The increasing global incidence of diabetes brings with it an increase in diabetes complications. Those affecting the feet are probably the most feared. These complications, such as foot ulcers, are very serious, extremely costly and can be devastating if they end in amputation.
The complications of diabetes, such as foot ulcers, can be prevented or delayed when people with diabetes play an active role in their own care and education about their condition. Education helps in the early recognition of complications and the ability to act appropriately.
What causes foot ulcers?
The most common causes of diabetic foot ulcers (DFU) are nerve damage, poor blood supply, poor footwear, foot deformities and injury.
When nerves are damaged, it is known as peripheral neuropathy. There is a reduced feeling, or feeling may be absent altogether.
Changes in the blood vessels will reduce the volume of blood delivered to a specific part of the body, in this case the feet. This is known as peripheral vascular disease. Both peripheral neuropathy and peripheral vascular disease can be present at the same time.
When feeling is reduced or absent, a person with diabetes may injure his or her foot without being aware of the injury until it presents with: an infection, moisture oozing from the foot, odour or swelling. Sometimes family members become aware of these symptoms and then investigate.
Neuropathy alters the speed of blood flow in the foot and wasting of the muscles. It leads to weakness of the foot and changes the shape of the toes and leads to abnormally high pressures on the foot.
Good blood supply to the feet keep the tissues and muscles strong and healthy. If the supply is inadequate, the foot becomes more susceptible to injury and healing is also prolonged.
Most foot ulcers are caused by poor footwear. Foot ulcers develop where pressure is the highest. Hard skin or callus is a sign of pressure and walking on callus increases the pressure on the hard skin – like walking on a stone. The neuropathic foot won’t feel the pressure or the pain.
The importance of feet self-examination cannot be overemphasised. This is best done daily, and if abnormalities are observed, action must be taken.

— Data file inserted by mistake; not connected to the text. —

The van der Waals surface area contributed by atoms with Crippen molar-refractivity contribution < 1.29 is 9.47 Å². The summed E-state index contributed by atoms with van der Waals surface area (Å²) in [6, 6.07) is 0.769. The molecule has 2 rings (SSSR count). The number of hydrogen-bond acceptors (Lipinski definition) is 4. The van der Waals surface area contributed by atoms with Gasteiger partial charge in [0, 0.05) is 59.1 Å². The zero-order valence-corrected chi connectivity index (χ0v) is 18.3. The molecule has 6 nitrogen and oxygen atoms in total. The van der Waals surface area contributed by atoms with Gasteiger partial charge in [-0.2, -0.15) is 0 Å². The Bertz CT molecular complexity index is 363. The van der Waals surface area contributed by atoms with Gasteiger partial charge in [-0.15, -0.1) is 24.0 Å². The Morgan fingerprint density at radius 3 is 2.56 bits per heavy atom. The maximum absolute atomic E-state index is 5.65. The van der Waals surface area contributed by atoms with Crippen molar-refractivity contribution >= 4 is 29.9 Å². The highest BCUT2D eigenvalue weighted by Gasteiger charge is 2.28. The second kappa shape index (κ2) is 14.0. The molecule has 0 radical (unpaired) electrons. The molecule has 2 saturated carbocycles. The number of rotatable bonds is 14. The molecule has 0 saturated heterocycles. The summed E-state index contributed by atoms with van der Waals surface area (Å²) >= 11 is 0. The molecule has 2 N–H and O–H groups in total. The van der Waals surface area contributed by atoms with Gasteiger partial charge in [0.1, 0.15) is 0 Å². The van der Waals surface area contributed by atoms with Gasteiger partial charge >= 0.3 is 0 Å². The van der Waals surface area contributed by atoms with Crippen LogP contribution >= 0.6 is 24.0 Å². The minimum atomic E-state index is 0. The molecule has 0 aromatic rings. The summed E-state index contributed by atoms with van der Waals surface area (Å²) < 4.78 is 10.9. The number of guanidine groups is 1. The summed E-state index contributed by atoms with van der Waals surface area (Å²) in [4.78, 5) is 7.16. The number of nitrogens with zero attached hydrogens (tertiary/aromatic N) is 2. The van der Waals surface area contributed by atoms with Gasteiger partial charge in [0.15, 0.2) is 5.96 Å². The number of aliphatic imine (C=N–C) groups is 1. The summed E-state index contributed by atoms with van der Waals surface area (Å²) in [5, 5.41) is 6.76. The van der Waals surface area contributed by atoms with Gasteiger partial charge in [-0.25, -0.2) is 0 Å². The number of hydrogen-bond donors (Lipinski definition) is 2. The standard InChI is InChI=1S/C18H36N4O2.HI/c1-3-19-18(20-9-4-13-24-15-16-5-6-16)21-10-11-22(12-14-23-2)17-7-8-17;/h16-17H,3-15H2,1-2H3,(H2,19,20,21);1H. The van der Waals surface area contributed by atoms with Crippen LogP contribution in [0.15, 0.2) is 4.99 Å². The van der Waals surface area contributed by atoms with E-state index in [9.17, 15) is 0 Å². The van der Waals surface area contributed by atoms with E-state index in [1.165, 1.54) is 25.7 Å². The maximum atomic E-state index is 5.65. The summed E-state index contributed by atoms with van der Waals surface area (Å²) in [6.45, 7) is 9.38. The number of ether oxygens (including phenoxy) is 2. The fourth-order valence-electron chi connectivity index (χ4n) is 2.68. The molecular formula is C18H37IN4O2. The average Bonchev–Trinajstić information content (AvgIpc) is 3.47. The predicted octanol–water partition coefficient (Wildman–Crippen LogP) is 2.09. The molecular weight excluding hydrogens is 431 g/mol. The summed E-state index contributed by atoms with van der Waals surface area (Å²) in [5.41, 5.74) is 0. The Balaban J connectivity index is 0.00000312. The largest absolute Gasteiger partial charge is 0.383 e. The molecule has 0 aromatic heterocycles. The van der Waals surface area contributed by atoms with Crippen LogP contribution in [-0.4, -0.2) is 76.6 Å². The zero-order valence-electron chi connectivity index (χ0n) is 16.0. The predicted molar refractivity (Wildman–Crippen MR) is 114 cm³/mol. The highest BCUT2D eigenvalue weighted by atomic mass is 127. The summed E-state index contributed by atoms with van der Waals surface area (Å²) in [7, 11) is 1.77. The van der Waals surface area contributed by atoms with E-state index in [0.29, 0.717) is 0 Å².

Healthcare professionals can assist the diabetic patient by doing feet inspection and education at the same time. If one foot has an injury or ulcer, inspection of the healthy foot is also important.
How to spot foot ulcers
A foot ulcer may present as a dark spot that resembles a splinter under the skin. Once the hard skin is removed, the ulcer is exposed.
Foot ulcers may look like small holes surrounded by a halo of pale skin. When the hole is examined, a larger ulcer is found that was hidden under the skin. This is known as undermining.
Undermining can be compared to a table that has a solid surface on the top, with a large open space underneath.
Examination and treatment of these lesions are best done by trained healthcare professionals. No bathroom surgery.
Once diabetic foot ulcers have been diagnosed, a wound nurse who specialises in advanced wound management can assist with wound care and the correct selection of treatment.
The choice of dressing must promote wound healing and be appropriate for a diabetic foot. It must treat infection, absorb exudate (moisture oozing from a wound), protect the surrounding skin, may have to treat devitalised or dead tissue, and must be soft enough to not add pressure to the area.
Other modalities that can be used to enhance wound healing:
- Spray application of haemoglobin.
- Subatmospheric Pressure Therapy – negative pressure wound therapy also known as Vacuum Assisted Closure (VAC)).
- Total Contact Casting (TCC).
- Application of protease modulators.
- Protein Rich Plasma Therapy.
Blood sugar control
Blood sugar control is essential to assist wound healing. The body’s ability to fight infection is reduced in a high sugar environment because the white blood cells become ‘lethargic’ and slow to fight invading microorganisms. If an infection is suspected, it is best to consult a doctor for antibiotics as soon as possible.
Multi-disciplinary team approach
The best approach to help heal diabetic foot ulcers is to have a multi-disciplinary team. The wound nurse will treat the foot ulcers while the vascular surgeon will assess and treat the blood supply. The vascular surgeon/general surgeon will clean the wound by removing dead tissue so that viable tissue is exposed and healing can be quicker. The podiatrist will look at and treat any abnormal shape of the foot or problems with the gait. An orthotist can prescribe or make footwear for the diabetic foot. And, the diabetologist and the diabetes nurse educator manages blood sugar control.
Diabetic foot ulcers can be prevented, but the time to act is now. Once diabetes has been diagnosed, it is best to have an assessment done by the various diabetes professionals in the team to establish a baseline to work from. Having a baseline means including the person with diabetes because various goals can be set to work towards. Such a goal may be to normalise blood sugar levels to encourage healing and to prevent more complications.